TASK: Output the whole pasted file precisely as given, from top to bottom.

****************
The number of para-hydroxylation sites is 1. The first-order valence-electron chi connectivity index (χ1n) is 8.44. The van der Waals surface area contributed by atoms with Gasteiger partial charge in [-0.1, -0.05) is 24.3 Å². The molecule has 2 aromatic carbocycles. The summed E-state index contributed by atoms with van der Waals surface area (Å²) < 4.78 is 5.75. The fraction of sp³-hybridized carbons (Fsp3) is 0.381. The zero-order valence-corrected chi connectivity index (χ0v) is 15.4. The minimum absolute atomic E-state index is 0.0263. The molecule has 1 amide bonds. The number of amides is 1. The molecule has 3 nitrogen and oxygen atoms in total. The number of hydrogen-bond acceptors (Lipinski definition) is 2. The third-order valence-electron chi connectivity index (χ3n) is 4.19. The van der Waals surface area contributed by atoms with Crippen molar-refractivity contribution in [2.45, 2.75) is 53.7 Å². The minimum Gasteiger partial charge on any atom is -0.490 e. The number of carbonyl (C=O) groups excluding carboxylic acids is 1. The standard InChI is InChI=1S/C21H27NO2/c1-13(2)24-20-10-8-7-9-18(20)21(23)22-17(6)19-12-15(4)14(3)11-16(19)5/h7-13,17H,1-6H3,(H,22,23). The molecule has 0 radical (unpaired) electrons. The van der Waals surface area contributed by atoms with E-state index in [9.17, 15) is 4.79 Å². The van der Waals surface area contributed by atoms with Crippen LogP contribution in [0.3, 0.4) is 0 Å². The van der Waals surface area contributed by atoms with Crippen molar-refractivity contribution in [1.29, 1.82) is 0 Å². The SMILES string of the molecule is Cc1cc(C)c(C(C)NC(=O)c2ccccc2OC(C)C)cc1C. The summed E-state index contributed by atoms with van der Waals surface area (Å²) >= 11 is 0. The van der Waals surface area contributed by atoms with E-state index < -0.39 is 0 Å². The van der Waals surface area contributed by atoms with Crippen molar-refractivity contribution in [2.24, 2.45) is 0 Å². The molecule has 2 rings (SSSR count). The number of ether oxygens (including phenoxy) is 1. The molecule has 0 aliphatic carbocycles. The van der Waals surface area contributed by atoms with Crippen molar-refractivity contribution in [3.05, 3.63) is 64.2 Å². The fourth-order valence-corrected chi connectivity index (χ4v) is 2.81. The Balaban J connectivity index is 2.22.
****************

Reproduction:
The number of para-hydroxylation sites is 1. The first-order valence-electron chi connectivity index (χ1n) is 8.44. The van der Waals surface area contributed by atoms with Gasteiger partial charge in [-0.1, -0.05) is 24.3 Å². The molecule has 2 aromatic carbocycles. The summed E-state index contributed by atoms with van der Waals surface area (Å²) < 4.78 is 5.75. The fraction of sp³-hybridized carbons (Fsp3) is 0.381. The zero-order valence-corrected chi connectivity index (χ0v) is 15.4. The minimum absolute atomic E-state index is 0.0263. The molecule has 1 amide bonds. The number of amides is 1. The molecule has 3 nitrogen and oxygen atoms in total. The number of hydrogen-bond acceptors (Lipinski definition) is 2. The third-order valence-electron chi connectivity index (χ3n) is 4.19. The van der Waals surface area contributed by atoms with Crippen molar-refractivity contribution in [2.45, 2.75) is 53.7 Å². The minimum Gasteiger partial charge on any atom is -0.490 e. The number of carbonyl (C=O) groups excluding carboxylic acids is 1. The standard InChI is InChI=1S/C21H27NO2/c1-13(2)24-20-10-8-7-9-18(20)21(23)22-17(6)19-12-15(4)14(3)11-16(19)5/h7-13,17H,1-6H3,(H,22,23). The molecule has 0 radical (unpaired) electrons. The van der Waals surface area contributed by atoms with E-state index in [9.17, 15) is 4.79 Å². The van der Waals surface area contributed by atoms with Crippen LogP contribution in [0.3, 0.4) is 0 Å². The van der Waals surface area contributed by atoms with Crippen molar-refractivity contribution in [1.29, 1.82) is 0 Å². The SMILES string of the molecule is Cc1cc(C)c(C(C)NC(=O)c2ccccc2OC(C)C)cc1C. The summed E-state index contributed by atoms with van der Waals surface area (Å²) >= 11 is 0. The van der Waals surface area contributed by atoms with E-state index < -0.39 is 0 Å². The van der Waals surface area contributed by atoms with Crippen molar-refractivity contribution in [2.24, 2.45) is 0 Å². The molecule has 2 rings (SSSR count). The number of ether oxygens (including phenoxy) is 1. The molecule has 0 aliphatic carbocycles. The van der Waals surface area contributed by atoms with Crippen molar-refractivity contribution in [3.05, 3.63) is 64.2 Å². The fourth-order valence-corrected chi connectivity index (χ4v) is 2.81. The Balaban J connectivity index is 2.22.